In the foreword of Sharing Love Abundantly in Special Needs Families by Gary Chapman and Jolene Philo, Jolene said, “I spent years learning about my son’s disabilities, but knowledge about his conditions was not the language of love.”
I resonated so much with that statement, because in this new season I was learning the love language of my special needs children. I was identifying what makes them feel whole and connected when it comes to their relationship and interactions with us. And I was learning that therapy is not a child’s love language.
In Sharing Love Abundantly in Special Needs Families, Philo shares that “Children with special needs require frequent assurance of their parent’s unconditional love to keep their tanks full.”
Chapman continues with, “When children feel loved and their love tanks are full, they will be more receptive to parental guidance in all areas of life.”
I am so grateful for this renewed awareness and opportunity to focus on making deposits into their love tanks. Why? Because, before diagnosis, a special needs parent’s life is filled with concern and worry. They have a gut feeling that something is off. Their child has needs that they cannot meet. They are observing, comparing, researching, and desperately waiting for the greatly anticipated opportunity to get in with the doctor or specialist.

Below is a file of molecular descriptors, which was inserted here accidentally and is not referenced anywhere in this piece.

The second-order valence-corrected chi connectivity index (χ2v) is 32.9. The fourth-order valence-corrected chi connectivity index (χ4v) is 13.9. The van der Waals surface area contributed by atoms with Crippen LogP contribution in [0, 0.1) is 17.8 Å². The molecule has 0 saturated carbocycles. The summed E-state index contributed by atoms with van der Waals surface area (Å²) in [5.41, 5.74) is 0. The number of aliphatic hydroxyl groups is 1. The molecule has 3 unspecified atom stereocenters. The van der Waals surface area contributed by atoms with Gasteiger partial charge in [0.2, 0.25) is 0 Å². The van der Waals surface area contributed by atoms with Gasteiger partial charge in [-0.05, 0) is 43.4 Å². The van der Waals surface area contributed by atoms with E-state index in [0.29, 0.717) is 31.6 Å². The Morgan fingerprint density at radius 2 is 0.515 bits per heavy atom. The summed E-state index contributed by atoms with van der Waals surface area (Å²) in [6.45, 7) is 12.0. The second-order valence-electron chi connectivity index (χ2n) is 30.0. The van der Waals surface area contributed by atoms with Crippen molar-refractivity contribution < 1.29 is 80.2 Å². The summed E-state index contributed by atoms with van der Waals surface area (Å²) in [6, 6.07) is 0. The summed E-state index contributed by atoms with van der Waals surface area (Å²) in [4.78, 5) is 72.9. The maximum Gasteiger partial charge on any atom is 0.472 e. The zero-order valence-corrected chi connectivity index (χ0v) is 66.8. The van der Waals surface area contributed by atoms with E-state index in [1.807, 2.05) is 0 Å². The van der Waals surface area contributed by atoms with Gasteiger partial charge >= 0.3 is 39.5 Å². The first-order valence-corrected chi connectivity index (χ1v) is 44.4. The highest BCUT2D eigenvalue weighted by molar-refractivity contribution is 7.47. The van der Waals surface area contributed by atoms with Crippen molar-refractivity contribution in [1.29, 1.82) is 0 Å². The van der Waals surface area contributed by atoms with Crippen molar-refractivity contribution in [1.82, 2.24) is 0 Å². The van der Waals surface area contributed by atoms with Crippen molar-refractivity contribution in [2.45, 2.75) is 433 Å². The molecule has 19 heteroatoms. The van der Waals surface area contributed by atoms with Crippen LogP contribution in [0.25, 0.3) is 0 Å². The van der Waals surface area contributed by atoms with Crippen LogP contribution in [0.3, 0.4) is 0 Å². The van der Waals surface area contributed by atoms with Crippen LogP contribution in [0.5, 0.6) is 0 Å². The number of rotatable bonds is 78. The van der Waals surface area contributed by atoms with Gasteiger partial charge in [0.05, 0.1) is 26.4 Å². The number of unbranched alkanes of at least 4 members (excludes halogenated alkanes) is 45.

If you had told me four years ago that I would be living in a post-diagnosis and post-intervention season, I would not have believed you. This season does not mean that all is fixed and all is solved when it comes to caring for our sons with special needs. It has allowed my mind to continue studying my children, just in a different way.
I am learning their love languages and how to meet them. Coincidentally, I have three children and all three of them have Words of Affirmation as their main love language*. That’s a lot of love that I missed out on while focusing on their tangible needs only.
I do not share that out of guilt or condemnation. On the contrary—I am excited to pour love out on them in this specific way in this season and beyond!
You do not have to wait for a season to identify and meet your special needs child’s love language. In Sharing Love Abundantly, Chapman and Philo teach us how to discover and speak our children’s love languages wherever they are in their developmental journey!
*The Five Love Languages are Words of Affirmation, Physical Touch, Quality Time, Acts of Service, and Receiving Gifts. You can identify your love language and the love language of those in your life here.
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Heather Braucher is a member of the “Braucher Bunch” aka her energetic family of 5. The bunch includes her husband and their three children, all of whom are dominant and extroverted and are going to change the world (if she can keep them alive!) She has always held a passion for writing, but motherhood has given her a reason to share her experiences, heartaches, and victories with others. In her writing you will hear stories of hope as well as grief, as her family has navigated life in ministry in the US and overseas, all while discovering that 2 of her children have special needs. Her desire is to provide others with connection, understanding, encouragement and laughter, all washed with the love of Christ.